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Secrecy: the silent killer of innovation


Martin Carstens: Senior reporter
Martin is obsessed with technology and the future. His work life includes positions at UK based Hotcourses.com, Discovery Invest and currently, Memeburn. More


We’ve long lamented over how secretive Africa’s startup communities are, especially South Africa and its crown jewel, Cape Town, which is supposed to be a beacon for the continent’s entrepreneurial community. As an emerging market with defiant ambition we love to draw parallels between promising African innovation hubs and Silicon Valley, and yes there is promise, but we are sorely lacking openness, a cornerstone trait of successful entrepreneurial ecosystems.

A lack of openness is perhaps as much a symptom of a fledgling ecosystem, as it is a weed that needs to be plucked before it spreads to become stock culture. We’ve already heard Omidyar Network’s Malik Fal — one of the most plugged-in voices in Africa’s entrepreneurial ecosystems — confirm a culture of secrecy and mistrust on the continent. We asked why startups choose not to reveal funding round amounts to which Fal replied:

It think it goes back to the culture of trust we were talking about earlier. Dominating players don’t want to disclose what’s going on inside their companies. It’s a cultural thing too, I think. The US is much more open. Startups are proud of having raised X amount of capital and are happy to share it.

Philip Rosedale, founder of life simulation startup, Second Life, took a stab at distilling the essence of what makes San Francisco such an entrepreneurial hive. He acknowledges, but doesn’t dwell on things like Stanford university and the abundance of funding options in the region. He also disagrees that Silicon Valley is a hotbed for thrill seekers. Instead, Rosedale theorises that the region makes it safer for entrepreneurs to undertake daring leaps.

“I think the magic of Silicon Valley (and, most visibly, San Francisco) is not in fostering risk-taking, but instead in making it safe to work on risky things,” he says.

Which elements make the region safer and more conducive to innovation? Rosedale nails it:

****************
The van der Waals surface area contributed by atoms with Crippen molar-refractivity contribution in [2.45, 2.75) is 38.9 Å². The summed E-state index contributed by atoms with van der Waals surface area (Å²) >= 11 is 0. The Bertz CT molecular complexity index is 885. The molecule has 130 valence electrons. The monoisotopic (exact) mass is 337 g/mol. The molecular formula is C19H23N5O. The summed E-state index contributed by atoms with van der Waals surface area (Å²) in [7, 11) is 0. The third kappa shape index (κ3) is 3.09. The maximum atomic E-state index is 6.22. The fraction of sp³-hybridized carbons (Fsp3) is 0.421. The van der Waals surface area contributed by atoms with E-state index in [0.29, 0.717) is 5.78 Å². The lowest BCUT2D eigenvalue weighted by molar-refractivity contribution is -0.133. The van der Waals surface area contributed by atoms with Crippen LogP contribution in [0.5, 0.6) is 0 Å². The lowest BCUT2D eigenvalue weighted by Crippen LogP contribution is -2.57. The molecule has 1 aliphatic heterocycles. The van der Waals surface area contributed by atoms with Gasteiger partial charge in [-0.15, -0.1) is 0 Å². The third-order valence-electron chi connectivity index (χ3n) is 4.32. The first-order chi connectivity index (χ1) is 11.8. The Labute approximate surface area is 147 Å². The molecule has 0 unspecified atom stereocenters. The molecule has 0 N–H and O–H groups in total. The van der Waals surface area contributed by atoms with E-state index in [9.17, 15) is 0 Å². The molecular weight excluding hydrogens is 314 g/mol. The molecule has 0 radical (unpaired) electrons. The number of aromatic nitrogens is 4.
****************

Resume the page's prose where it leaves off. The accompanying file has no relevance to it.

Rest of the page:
First, the sheer density of tech entrepreneurs per capita is 10 times greater than the norm for other cities, and second, there is a far greater level of information sharing between entrepreneurs here. Putting a sharper point on that second one: In New York City they ask you to sign NDAs, and in San Francisco we don’t. And what may feel a bit risky for the one turns out to have a big positive benefit for the many.

Startups are inherently high-risk undertakings. In South Africa for example, it’s estimated that two thirds of small businesses fail within the first two years of operation. But, what if there were such an abundance of ventures, that should one fail, its founders and employees could easily slot in elsewhere. That’s what’s happening in San Francisco.

“While tech ventures are individually risky, a sufficiently large number of them close to each other makes the experience of working in startups safe for any one individual. I like to visualise this as a series of lily pads in a pond, occasionally submerging as their funding runs out. If you are a frog, and there are enough other lily pads nearby, you’ll do just fine,” says Rosedale.

With the fear of failure being less of a concern, entrepreneurs can focus on innovation. When a venture does fail, its founders and employees rebound faster by capitalising on relationships they forged by being open about what they’re working on.

“If you want to create a vibrant start-up ecosystem somewhere else that is competitive with San Francisco and Silicon Valley (and this is starting to happen right now in places such as Boulder and Austin), you want to do two things: You want to pack the people working together into as dense an area as possible, with public areas and co-working venues where they will see each other constantly, even when they aren’t working in the same company. And then you want to encourage them to let down their guard and be as open as possible about what they are doing,” says Rosedale.

But won’t openness lead to stolen intellectual property? As we’ve noted in the past, operating in stealth mode is difficult. Instead, remain transparent for the reasons discussed and launch with the maximum amount of value to customers.

For a city like Cape Town it means continuing to attract as many entrepreneurs, investors and support groups as possible, and breaking down the walls of secrecy. Hold the NDAs, collaborate, co-locate, network and as the community grows, the fear of failing will take a backseat to innovation.

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